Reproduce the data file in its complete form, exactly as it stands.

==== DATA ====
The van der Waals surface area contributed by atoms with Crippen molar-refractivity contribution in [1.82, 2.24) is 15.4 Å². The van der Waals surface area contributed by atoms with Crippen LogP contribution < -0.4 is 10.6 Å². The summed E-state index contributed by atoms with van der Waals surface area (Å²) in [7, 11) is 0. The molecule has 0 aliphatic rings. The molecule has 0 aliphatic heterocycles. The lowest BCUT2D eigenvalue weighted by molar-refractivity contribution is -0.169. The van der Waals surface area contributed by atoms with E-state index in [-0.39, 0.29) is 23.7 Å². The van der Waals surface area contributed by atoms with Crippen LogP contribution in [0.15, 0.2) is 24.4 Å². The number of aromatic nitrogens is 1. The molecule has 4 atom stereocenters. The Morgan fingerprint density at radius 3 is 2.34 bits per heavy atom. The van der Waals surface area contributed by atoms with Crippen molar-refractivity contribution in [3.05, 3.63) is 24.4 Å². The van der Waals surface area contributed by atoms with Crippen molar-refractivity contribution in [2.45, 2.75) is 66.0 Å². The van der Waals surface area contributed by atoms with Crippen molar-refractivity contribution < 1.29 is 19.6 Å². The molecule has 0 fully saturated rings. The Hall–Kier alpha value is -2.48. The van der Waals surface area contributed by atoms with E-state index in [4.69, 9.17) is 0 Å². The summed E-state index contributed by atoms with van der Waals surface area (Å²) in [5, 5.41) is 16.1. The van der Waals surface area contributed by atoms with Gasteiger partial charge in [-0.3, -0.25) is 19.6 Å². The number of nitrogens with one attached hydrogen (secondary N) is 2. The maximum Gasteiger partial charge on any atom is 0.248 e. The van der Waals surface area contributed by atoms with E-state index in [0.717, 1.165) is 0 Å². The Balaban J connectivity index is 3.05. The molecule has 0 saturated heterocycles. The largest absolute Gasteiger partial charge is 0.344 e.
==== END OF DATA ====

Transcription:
The van der Waals surface area contributed by atoms with Crippen molar-refractivity contribution in [1.82, 2.24) is 15.4 Å². The van der Waals surface area contributed by atoms with Crippen LogP contribution < -0.4 is 10.6 Å². The summed E-state index contributed by atoms with van der Waals surface area (Å²) in [7, 11) is 0. The molecule has 0 aliphatic rings. The molecule has 0 aliphatic heterocycles. The lowest BCUT2D eigenvalue weighted by molar-refractivity contribution is -0.169. The van der Waals surface area contributed by atoms with E-state index in [-0.39, 0.29) is 23.7 Å². The van der Waals surface area contributed by atoms with Crippen LogP contribution in [0.15, 0.2) is 24.4 Å². The number of aromatic nitrogens is 1. The molecule has 4 atom stereocenters. The Morgan fingerprint density at radius 3 is 2.34 bits per heavy atom. The van der Waals surface area contributed by atoms with Crippen molar-refractivity contribution in [3.05, 3.63) is 24.4 Å². The van der Waals surface area contributed by atoms with Crippen molar-refractivity contribution in [2.45, 2.75) is 66.0 Å². The van der Waals surface area contributed by atoms with Crippen molar-refractivity contribution < 1.29 is 19.6 Å². The molecule has 0 fully saturated rings. The Hall–Kier alpha value is -2.48. The van der Waals surface area contributed by atoms with E-state index in [4.69, 9.17) is 0 Å². The summed E-state index contributed by atoms with van der Waals surface area (Å²) in [5, 5.41) is 16.1. The van der Waals surface area contributed by atoms with Gasteiger partial charge in [-0.3, -0.25) is 19.6 Å². The number of nitrogens with one attached hydrogen (secondary N) is 2. The maximum Gasteiger partial charge on any atom is 0.248 e. The van der Waals surface area contributed by atoms with E-state index in [0.717, 1.165) is 0 Å². The Balaban J connectivity index is 3.05. The molecule has 0 saturated heterocycles. The largest absolute Gasteiger partial charge is 0.344 e.